OLYMPUS DIGITAL CAMERALast week our Ulysses readers tackled Circe, the long chapter – as long as many a paperback novel – that leads Bloom and Stephen to the brothel and the savage streets of Nighttown. Set out as a play script, we read it as such:

Circe as a play reading worked well, but I had to devise a casting that would fit the size of the group (7 only!), and there are a lot of speaking parts in Circe, plus the narrator. I settled on the following scheme (like a butterfly on a rotting steak).

Narrator, Bloom, named males, named females, objects and un-named people in the singular, ditto in the plural. When you have kisses with speaking parts….

I sense a change in the novel from this point onwards. Circe has several parts. Bloom pursues Stephen into the red-light (why that shouldn’t be a green light I’ll never know – as everything goes!) district. He fantasises about this, that, and the other (mostly, the other!). Inside, Stephen, who has already brought light to the world with his ashplant (which I think of as a place for coaling steam engines), eventually uses it to bring about the end of the world. In the process he damages Bella Cohen’s lampshade (the least of her problems). Bloom covers the damage, and sets off in pursuit of Stephen again, who has fled into the arms (or should that be fists) of Private Compton & Carr – representatives of the British Empire. This is another one of those scenes that seems so different in Strick’s film – which, I must stress, I enjoyed, and recognised as a sincere attempt to render the book into a show, instead of a tell. As with Gery MacDowell’s knickers (panties for my American readers), the transchronologicalisation of the story (met him where?) into a more recent past – into it’s own time I suppose, when the film was made – has caused the problem; for Carr and Compton seem out of place in the Republican Dublin, and can no longer represent what they did for Joyce, in a novel written during the last years of British rule, published while the resultant Irish Civil War was still unfinished, and set in a time when those paroxysms were being prepared for.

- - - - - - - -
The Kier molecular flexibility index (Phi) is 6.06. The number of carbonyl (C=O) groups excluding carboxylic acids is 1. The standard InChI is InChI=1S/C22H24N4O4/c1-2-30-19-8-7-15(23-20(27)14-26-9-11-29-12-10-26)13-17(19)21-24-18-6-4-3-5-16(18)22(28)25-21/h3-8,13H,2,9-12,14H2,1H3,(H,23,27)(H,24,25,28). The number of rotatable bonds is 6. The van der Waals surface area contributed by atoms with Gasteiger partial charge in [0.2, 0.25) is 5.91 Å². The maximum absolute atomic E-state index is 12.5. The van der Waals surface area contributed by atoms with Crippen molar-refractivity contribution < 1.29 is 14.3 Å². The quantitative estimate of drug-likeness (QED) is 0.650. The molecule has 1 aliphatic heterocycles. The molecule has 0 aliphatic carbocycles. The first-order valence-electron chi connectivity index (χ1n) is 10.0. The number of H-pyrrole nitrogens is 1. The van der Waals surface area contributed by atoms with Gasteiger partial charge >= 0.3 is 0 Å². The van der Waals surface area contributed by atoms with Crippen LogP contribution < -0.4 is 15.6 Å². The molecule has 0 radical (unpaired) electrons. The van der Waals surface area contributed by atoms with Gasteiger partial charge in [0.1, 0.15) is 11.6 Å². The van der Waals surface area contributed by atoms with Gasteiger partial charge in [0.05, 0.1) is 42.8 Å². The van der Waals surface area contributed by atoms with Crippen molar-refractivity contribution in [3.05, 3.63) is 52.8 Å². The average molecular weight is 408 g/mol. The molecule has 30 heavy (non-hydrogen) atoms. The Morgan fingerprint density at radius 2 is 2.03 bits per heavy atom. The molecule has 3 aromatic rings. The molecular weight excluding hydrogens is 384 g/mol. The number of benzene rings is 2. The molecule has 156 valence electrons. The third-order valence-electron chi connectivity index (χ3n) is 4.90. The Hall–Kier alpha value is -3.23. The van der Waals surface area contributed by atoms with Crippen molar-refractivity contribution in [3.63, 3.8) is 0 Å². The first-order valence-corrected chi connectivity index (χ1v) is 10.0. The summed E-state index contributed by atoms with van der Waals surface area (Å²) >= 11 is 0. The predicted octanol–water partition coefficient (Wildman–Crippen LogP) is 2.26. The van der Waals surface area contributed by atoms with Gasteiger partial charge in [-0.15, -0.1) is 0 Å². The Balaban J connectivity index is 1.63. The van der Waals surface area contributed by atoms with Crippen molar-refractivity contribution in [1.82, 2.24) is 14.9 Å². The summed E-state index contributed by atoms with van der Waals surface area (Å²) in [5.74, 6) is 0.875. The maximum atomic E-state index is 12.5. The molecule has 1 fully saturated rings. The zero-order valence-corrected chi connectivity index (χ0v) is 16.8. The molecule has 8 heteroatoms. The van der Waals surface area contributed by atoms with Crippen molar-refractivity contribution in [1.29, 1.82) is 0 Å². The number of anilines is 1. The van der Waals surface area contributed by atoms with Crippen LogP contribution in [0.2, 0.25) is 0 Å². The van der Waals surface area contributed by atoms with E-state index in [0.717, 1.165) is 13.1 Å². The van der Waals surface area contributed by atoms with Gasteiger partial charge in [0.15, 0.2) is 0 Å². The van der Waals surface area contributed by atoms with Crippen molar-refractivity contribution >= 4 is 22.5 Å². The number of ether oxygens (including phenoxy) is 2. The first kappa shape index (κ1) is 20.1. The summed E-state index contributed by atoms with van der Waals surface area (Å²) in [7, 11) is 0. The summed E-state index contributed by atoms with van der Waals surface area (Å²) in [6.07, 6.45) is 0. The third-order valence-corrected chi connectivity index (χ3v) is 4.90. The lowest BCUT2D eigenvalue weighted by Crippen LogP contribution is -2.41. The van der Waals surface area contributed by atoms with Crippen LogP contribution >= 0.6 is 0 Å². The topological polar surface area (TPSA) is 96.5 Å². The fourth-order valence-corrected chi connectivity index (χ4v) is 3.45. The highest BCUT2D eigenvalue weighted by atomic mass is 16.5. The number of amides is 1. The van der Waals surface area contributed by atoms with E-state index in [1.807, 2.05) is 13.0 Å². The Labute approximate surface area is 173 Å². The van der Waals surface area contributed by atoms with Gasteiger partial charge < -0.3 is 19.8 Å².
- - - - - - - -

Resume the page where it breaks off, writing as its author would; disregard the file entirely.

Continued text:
Bloom rescues Stephen and takes him onward into the third and final part of the novel, the two sections, Eumaeus, and Ithaca.

The first of these sees them seek shelter in a cabman’s hut, and really it reads like an ‘ordinary’ piece of prose fiction. It’s as if Joyce is taking a break from hitting us with experiment after experiment. Ithaca too, on a sentence level, reads ‘normally’, though its structure, a series of questions and answers – a catechism in essence – is quite clearly unusual! This is the final act of Bloom’s journey. Over hot drinks, Stephen and Bloom sit at the kitchen table at number 7 Eccles Street. Bloom has re-gained the son that he lost, at least symbolically. He has returned home after many adventures. Upstairs Molly, Penelope to his Odysseus, sleeps, and Joyce has one more segment of story to offer us. This, apparently, was an afterthought, a doubtful addition to the Odyssean peregrination.

Yet, for many people, and for a while for me among them, it became the whole point of reading the book. More about it in the next blog posting….OLYMPUS DIGITAL CAMERA